The Leiden/TransPORTEC group has since applied the same series of molecular tests to a larger, more diverse cohort . However, survival analysis and assessment of prognostic ability was restricted to endometrioid subtype and stage 1 tumors of patients with intermediate clinical risk. Within this very specific group, the observed outcomes associated with each molecular subgroup more closely mirrored TCGA.
Our research team has also developed a molecular classification system that uses practical methodologies to assign ECs to one of four molecular subgroups with distinct survival outcomes. We have followed the Institute of Medicine (IOM) guidelines for the development of ‘omics based tests , initially exploring 16 models in a ‘discovery’ cohort (n = 141) , next locking down sequence of testing and methods to a single model termed ProMisE (Proactive Molecular Risk Classifier for Endometrial Cancer) on a new ‘confirmation’ cohort (n = 319) [77, 79] to prove feasibility and confirm the association with outcomes/prognosis, and finally testing in a large ‘validation’ cohort (n = ~500) of ECs from collaborators at the University of Tübingen (Germany). Molecular decision tree analysis for ProMisE is outlined in Fig. 1b. Specific methodologies include immunohistochemistry (IHC) for the detection of the presence/absence of two mismatch repair (MMR) proteins: MSH6 and PMS2. This identifies ‘MMR-D’ (deficient) subgroup. Cases are then sequenced using digital PCR to identify POLE exonuclease domain mutations (‘POLE EDM’). Finally, cases are assessed using IHC for p53 (wild type vs. null or missense mutations; ‘p53wt’ and ‘p53abn’, respectively). We have demonstrated that women within each molecular subgroup have clinicopathological characteristic that have consistently been shown to be typical of that group. For example, the p53 abn subgroup usually encompasses the highest proportion of high grade, advanced stage, non-endometrioid histotypes and arises in older, thinner women. Similarly, the emerging phenotype of women whose EC harbor POLE EDMs is of particular interest since it generally includes younger, thinner and with surprisingly aggressive pathologic features (large proportion of grade 3 tumors, many with deep myometrial invasion and LVSI) yet consistently exhibit favorable outcomes. The MMR-D subgroup have very similar ‘uterine factors’ (clinicopathologic features in the uterus itself)  to the POLE subgroup, i.e. a comparable proportion of high grade tumors and deep myometrial invasion and LVSI, yet they have worst observed outcomes of any group next to p53abn [77, 79]. On multivariable analysis, ProMisE molecular subgroup assignment maintained its association with overall survival (OS), progression free survival (PFS) and recurrence free survival (RFS) even after correction of other clinicopathologic parameters of known prognostic significance available at time of diagnosis/collection of diagnostic specimen for molecular analysis (e.g., age, BMI, grade, histotype but not stage).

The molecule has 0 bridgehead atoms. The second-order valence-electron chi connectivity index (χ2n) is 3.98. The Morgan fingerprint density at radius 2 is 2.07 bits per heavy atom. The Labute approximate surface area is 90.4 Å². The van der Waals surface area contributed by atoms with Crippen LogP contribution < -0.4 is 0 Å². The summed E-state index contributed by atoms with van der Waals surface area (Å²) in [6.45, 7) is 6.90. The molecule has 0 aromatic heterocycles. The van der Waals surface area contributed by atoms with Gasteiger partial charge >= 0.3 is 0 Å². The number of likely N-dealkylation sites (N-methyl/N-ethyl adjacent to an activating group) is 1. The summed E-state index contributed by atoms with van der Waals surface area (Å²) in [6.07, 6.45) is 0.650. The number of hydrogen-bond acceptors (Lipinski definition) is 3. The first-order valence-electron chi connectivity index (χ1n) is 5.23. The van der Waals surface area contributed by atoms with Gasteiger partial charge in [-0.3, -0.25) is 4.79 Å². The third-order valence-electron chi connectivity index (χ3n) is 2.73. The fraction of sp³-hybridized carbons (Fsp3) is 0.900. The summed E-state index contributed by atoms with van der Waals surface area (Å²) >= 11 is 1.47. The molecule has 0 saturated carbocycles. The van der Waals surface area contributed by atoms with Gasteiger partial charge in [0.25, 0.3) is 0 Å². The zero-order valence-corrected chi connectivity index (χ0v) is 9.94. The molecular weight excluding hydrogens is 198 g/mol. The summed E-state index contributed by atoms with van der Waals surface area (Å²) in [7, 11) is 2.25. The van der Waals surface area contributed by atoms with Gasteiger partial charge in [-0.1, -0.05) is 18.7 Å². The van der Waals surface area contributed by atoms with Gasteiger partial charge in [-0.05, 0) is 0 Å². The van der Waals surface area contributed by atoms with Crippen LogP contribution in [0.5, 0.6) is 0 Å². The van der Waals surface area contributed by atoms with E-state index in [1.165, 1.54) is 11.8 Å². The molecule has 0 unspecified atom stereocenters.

Both ProMisE (across all tumors tested), and the Leiden classifier (within the intermediate-risk group examined) demonstrate comparable risk discriminatory ability to the ESMO risk stratification system. Furthermore when clinical and pathological features were integrated with molecular features they resulted in improved risk stratification. Through evaluation of the collective cohort (discovery + confirmation + validation cohorts = ~ 1000 ECs) we plan to evaluate which key clinicopathological parameters can add value to molecular classification giving high priority to those features available at time of diagnosis (e.g., age, BMI).
Our goal has consistently been to develop a molecular classification tool that could be applied to diagnostic specimens (endometrial biopsy or curettage) and therefore inform treatment at the earliest time point. Biologically relevant information about an individual’s tumor could guide surgical urgency and aggressiveness, fertility or hormonal function sparing management options, adjuvant therapy, and/or surveillance schedules. We have demonstrated high concordance between ProMisE molecular classification in diagnostic vs. final hysterectomy samples, far superseding concordance of grade, or histotype as assigned on original pathology reports or within or between reviews by expert gynecologic cancer pathologists . The Leiden team has also shown high concordance of molecular tumor alterations between pre-operative curettage specimens and final hysterectomy specimens (13 gene panel and MSI assay)  and a multicenter, prospective trial in Holland is in process to see if surgical management can be improved . As diagnostic specimens are fixed immediately (in contrast to a hysterectomy specimen that may sit for hours in an operating room before processing in pathology), the quality of DNA extracted and fixation for IHC is high. We believe one of the most exciting aspects of molecular classification and what will be most impactful in directing care for women with EC will be this capability of determining earlier prognostic (and possibly predictive) information.